Disease management

Attention-deficit hyperactivity disorder (ADHD), or hyperkinetic disorder (HKD)1,2 is a complex and diverse disorder that has a significant impact on patients’ lives.3-5


The diversity of ADHD and the variety of patient presentations and needs makes adopting a patient-centred management approach and designing an individualised treatment plan key to addressing patients’ needs.6-9 Goal-setting is also an important part of the ADHD treatment plan, and clinicians should set goals in conjunction with patients and their families or partner, and re-evaluate and adjust them regularly to assess progress.6-10

Read more: Goal-setting & re-assessment


Clinical guidelines for the diagnosis and management of ADHD are available on an international, European and national level and represent an important framework to ensure that the quality of care for adults and children with ADHD is in line with recommended best practices.6-10

Read more: Guidelines

Non-pharmacological and pharmacological treatment

Treatment for ADHD can include a range of non-pharmacological and pharmacological treatment options, and multimodal interventions should be available to all patients depending on their individual needs.6-9

Behavioural therapy and psychoeducation are recommended as first-line treatment for children and adolescents with moderate ADHD. When remedial measures prove insufficient, or for children/adolescents with severe ADHD, pharmacological treatments are recommended. These should be administered in combination with some form of psychosocial intervention. In adults with ADHD pharmacological treatment is recommended first-line alongside behavioural and psychological measures.6-9

Pharmacological therapies can be helpful in targeting the core symptoms of ADHD in children, adolescents and adults, and a range of stimulant and non-stimulant medications are available* as part of a comprehensive treatment programme.6-11 There are a number of considerations when choosing the appropriate pharmacological therapy for ADHD including the dose required to achieve symptom control, side effects experienced by the patient, patient history, treatment goals and patient lifestyle.6-11 Treatment should be frequently re-evaluated and adjusted if the clinician deems the response to be clinically inadequate.5-9

Read more: Non-pharmacological and Pharmacological treatments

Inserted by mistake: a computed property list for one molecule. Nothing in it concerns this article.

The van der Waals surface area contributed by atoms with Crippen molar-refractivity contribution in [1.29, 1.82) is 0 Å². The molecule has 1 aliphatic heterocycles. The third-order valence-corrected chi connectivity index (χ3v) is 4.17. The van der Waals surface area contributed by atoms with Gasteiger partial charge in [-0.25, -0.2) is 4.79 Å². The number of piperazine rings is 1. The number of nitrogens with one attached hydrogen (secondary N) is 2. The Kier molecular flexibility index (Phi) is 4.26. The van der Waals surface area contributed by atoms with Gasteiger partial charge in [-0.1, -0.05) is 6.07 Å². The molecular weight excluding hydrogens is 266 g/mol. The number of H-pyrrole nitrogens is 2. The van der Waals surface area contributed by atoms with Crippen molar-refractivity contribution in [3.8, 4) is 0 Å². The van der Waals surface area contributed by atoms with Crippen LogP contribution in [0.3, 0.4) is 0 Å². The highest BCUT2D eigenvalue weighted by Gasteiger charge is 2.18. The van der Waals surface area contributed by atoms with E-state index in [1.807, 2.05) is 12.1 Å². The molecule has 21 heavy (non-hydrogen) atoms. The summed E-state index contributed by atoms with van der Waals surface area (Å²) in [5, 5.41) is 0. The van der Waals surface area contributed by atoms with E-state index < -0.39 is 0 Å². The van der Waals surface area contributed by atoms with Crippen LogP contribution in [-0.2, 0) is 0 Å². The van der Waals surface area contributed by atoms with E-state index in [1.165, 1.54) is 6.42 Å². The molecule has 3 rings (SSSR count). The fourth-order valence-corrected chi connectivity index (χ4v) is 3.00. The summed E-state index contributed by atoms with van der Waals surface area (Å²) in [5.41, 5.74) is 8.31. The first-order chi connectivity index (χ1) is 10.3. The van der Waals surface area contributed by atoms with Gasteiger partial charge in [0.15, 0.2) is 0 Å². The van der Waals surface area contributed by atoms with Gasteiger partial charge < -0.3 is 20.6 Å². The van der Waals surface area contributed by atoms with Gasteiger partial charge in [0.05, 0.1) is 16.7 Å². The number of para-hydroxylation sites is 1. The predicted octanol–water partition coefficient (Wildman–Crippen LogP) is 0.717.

*Not all treatments that are licensed for ADHD in children and adolescents are licensed for the treatment of ADHD in adults


View references

  1. American Psychiatric Association. Diagnostic and Statistical Manual of Mental Disorders. Fifth edition. Washington, DC: American Psychiatric Association, 2013.
  2. World Health Organization. The ICD-10 Classification of Mental and Behavioural Disorders. Available at: www.who.int/entity/classifications/icd/en/bluebook.pdf. Last updated 1993; 1: 1-263. Last accessed March 2015.
  3. Klassen AF, Miller A, Fine S. Health-related quality of life in children and adolescents who have a diagnosis of attention-deficit/hyperactivity disorder. Pediatrics 2004; 114: e541-e547.
  4. Biederman J, Faraone SV, Spencer TJ, et al. Functional impairments in adults with self-reports of diagnosed ADHD: a controlled study of 1001 adults in the community. J Clin Psychiatry 2006; 67: 524-540.
  5. Harpin VA. The effect of ADHD on the life of an individual, their family, and community from preschool to adult life. Arch Dis Child 2005; 90 Suppl 1: i2-i7.
  6. NICE (2008) Attention Deficit Hyperactivity Disorder: Diagnosis and Management of ADHD in Children, Young People and Adults. NICE clinical guideline 72. Available at www.nice.org.uk/CG72 [NICE guideline]. Last accessed May 2015.
  7. Taylor E, Döpfner M, Sergeant J, et al. European clinical guidelines for hyperkinetic disorder – first upgrade. Eur Child Adolesc Psychiatry 2004; 13 (Suppl 1): I7-30.
  8. Kooij SJ, Bejerot S, Blackwell A, et al. European consensus statement on diagnosis and treatment of adult ADHD: The European Network Adult ADHD. BMC Psychiatry 2010; 10: 67.
  9. The Canadian Attention Deficit Hyperactivity Disorder Resource Alliance (CADDRA). Canadian ADHD Practice Guidelines (CAP-Guidelines) Third Edition. 2011. Available at: http://caddra.ca/practice-guidelines/download. Last accessed March 2015.
  10. Remschmidt H. Global consensus on ADHD/HKD. Eur Child Adolesc Psychiatry 2005; 14: 127-137.
  11. Bolea-Alamañac B, Nutt DJ, Adamou M, et al. Evidence-based guidelines for the pharmacological management of attention deficit hyperactivity disorder: Update on recommendations from the British Association for Psychopharmacology. J Psychopharmacol 2014; 28: 3: 179-203.


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